One year ago today, Jefferson County declared the largest municipal bankruptcy in history. Jefferson County Commissioners believe the end may be in sight.
The county declared bankruptcy citing more than $4 billion in debt. Most of it involved the bond deals involving the sewer construction projects. After the loss of the occupational tax the county commission has been forced to lay off hundreds of workers and close satellite courthouses. This has lead to long lines at courthouses in Birmingham and Bessemer.
"I look for better things a head for the citizens of Jefferson County. We will continue to make difficult decisions," Jimmie Stephens, Jefferson County Commissioner, said.
The commission had hoped that Governor Robert Bentley and the Jefferson County legislative delegation would be able to find a new source of funding to replace the job tax but that never happened. This week the county voted to increase sewer rates for the first time since 2008. This will help the commission develop a plan of adjustment to end bankruptcy.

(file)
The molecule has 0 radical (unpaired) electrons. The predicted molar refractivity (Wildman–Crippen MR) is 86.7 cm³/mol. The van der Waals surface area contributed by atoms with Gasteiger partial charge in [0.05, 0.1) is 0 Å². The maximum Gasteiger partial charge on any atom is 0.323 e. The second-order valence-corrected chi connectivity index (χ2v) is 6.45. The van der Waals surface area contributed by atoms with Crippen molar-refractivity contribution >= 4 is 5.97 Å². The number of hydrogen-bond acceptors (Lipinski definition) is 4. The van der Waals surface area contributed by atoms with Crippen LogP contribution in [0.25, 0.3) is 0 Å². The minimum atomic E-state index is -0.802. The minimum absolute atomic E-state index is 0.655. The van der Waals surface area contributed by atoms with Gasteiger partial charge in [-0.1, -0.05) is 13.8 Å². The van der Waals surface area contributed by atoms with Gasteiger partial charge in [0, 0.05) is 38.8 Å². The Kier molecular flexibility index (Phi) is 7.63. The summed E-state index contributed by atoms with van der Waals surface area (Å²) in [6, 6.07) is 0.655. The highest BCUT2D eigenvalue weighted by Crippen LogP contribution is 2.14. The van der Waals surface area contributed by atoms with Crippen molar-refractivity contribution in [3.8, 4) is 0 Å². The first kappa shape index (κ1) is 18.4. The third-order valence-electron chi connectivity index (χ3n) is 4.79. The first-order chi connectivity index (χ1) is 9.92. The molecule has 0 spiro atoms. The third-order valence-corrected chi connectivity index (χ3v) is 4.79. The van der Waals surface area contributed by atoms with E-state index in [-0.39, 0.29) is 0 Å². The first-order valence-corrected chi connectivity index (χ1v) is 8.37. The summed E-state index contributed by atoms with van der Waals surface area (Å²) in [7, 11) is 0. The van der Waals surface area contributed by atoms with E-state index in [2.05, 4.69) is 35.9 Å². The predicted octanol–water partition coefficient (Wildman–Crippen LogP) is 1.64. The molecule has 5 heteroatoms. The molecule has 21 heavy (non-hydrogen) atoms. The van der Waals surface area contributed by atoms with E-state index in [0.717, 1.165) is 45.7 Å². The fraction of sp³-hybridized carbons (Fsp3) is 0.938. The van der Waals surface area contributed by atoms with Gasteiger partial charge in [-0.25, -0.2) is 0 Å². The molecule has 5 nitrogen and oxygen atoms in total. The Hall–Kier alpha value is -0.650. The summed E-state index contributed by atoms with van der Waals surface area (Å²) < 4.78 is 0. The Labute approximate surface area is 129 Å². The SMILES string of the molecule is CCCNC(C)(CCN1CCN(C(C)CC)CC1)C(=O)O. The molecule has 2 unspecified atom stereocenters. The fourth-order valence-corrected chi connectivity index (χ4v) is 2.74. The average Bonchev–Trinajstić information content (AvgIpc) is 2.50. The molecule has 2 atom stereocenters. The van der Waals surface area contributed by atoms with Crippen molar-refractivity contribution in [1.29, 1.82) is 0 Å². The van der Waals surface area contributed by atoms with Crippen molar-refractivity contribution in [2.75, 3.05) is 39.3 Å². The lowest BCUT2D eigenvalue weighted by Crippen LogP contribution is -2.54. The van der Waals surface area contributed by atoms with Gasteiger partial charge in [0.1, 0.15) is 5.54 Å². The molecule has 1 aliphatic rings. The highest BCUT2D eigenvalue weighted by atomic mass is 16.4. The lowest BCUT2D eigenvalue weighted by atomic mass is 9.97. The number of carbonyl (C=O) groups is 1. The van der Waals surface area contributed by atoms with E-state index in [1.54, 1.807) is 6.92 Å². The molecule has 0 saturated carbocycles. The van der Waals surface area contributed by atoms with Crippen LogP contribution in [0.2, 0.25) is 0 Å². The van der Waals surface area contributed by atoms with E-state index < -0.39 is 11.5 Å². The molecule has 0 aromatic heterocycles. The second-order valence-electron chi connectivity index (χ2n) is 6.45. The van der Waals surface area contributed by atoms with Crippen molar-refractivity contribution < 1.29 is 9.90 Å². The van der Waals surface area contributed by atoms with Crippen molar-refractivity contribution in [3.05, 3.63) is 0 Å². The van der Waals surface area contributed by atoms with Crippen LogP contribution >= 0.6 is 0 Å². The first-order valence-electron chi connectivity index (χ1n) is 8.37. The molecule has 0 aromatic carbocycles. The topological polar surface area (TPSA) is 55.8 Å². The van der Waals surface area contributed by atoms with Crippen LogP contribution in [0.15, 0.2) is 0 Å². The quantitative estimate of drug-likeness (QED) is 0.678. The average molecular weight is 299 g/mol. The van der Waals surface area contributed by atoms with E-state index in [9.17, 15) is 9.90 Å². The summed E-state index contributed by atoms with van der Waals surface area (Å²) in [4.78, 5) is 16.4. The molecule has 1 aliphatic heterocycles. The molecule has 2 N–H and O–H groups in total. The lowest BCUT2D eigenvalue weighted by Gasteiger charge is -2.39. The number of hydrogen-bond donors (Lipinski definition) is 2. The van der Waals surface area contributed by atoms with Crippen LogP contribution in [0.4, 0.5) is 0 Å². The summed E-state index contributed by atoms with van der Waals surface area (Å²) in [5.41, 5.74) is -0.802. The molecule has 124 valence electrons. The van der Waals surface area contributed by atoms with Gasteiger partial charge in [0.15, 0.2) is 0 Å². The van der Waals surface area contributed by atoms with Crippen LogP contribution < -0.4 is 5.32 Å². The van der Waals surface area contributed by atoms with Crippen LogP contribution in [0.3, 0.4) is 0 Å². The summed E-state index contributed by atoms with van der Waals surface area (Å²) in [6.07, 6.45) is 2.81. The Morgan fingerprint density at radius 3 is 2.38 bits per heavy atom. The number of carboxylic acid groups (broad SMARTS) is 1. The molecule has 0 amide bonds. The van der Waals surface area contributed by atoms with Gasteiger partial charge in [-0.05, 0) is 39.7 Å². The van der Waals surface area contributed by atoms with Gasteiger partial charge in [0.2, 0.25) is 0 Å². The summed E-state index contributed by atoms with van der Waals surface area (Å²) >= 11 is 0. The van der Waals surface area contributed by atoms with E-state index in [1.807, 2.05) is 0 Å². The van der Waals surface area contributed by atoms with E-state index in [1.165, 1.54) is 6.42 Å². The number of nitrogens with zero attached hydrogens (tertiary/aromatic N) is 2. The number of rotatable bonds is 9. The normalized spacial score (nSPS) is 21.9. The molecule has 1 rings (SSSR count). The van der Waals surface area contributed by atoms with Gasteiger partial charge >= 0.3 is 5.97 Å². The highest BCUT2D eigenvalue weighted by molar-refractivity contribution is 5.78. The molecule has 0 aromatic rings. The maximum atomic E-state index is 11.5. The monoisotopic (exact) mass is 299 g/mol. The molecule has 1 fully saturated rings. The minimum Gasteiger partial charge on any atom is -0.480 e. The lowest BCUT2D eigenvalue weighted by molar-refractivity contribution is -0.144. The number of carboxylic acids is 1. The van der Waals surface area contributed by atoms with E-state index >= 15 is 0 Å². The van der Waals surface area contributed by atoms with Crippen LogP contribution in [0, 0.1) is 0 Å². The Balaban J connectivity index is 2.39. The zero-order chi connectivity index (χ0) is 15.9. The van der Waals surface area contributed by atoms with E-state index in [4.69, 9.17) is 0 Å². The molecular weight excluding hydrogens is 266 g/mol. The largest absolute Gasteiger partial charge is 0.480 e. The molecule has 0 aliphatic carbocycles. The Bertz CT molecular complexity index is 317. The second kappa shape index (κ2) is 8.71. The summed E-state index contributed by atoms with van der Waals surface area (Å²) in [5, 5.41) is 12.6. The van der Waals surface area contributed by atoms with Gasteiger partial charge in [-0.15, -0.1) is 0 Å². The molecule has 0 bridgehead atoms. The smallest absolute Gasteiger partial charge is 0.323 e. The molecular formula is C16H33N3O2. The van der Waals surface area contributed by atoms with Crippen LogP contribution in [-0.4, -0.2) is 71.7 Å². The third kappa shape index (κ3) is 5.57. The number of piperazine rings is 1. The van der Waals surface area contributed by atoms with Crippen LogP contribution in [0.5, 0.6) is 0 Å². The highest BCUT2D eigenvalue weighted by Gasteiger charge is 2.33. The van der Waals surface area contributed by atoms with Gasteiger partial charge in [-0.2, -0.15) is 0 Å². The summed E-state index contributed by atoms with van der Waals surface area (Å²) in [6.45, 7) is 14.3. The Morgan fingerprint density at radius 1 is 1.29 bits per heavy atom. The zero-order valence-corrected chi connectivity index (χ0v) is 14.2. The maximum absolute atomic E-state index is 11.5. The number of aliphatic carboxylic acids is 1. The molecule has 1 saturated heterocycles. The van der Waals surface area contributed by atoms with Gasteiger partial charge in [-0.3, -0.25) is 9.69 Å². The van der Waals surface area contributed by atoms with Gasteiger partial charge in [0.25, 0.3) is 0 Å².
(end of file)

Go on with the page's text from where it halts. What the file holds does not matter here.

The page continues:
"We had good conversations with various creditor groups and we are very hopeful we can see the light in the tunnel shortly," David Carrington, Jefferson County Commissioner, said.
Next week Carrington and Stephens travel to Los Angeles, California to meet with creditor groups and discuss that plan of adjustment.
"We are moving very rapidly to have a plan. The easiest way to have plan approved is to have consensual agreement with all of your creditors. We are going to give it our best shot to have consensual agreements," Carrington said.
The commissioners have had to make tough decisions about cutting employees, services and voting to end inpatient care at Cooper Green Mercy Hospital. The commissioners could face a voter backlash in two years.
"At the end of the day if these decisions are not to the people's liking who put me me here then put somebody else in," Joe Knight, Jefferson County Commissioner, said.
Copyright 2012 WBRC. All rights reserved.
1720 Valley View Drive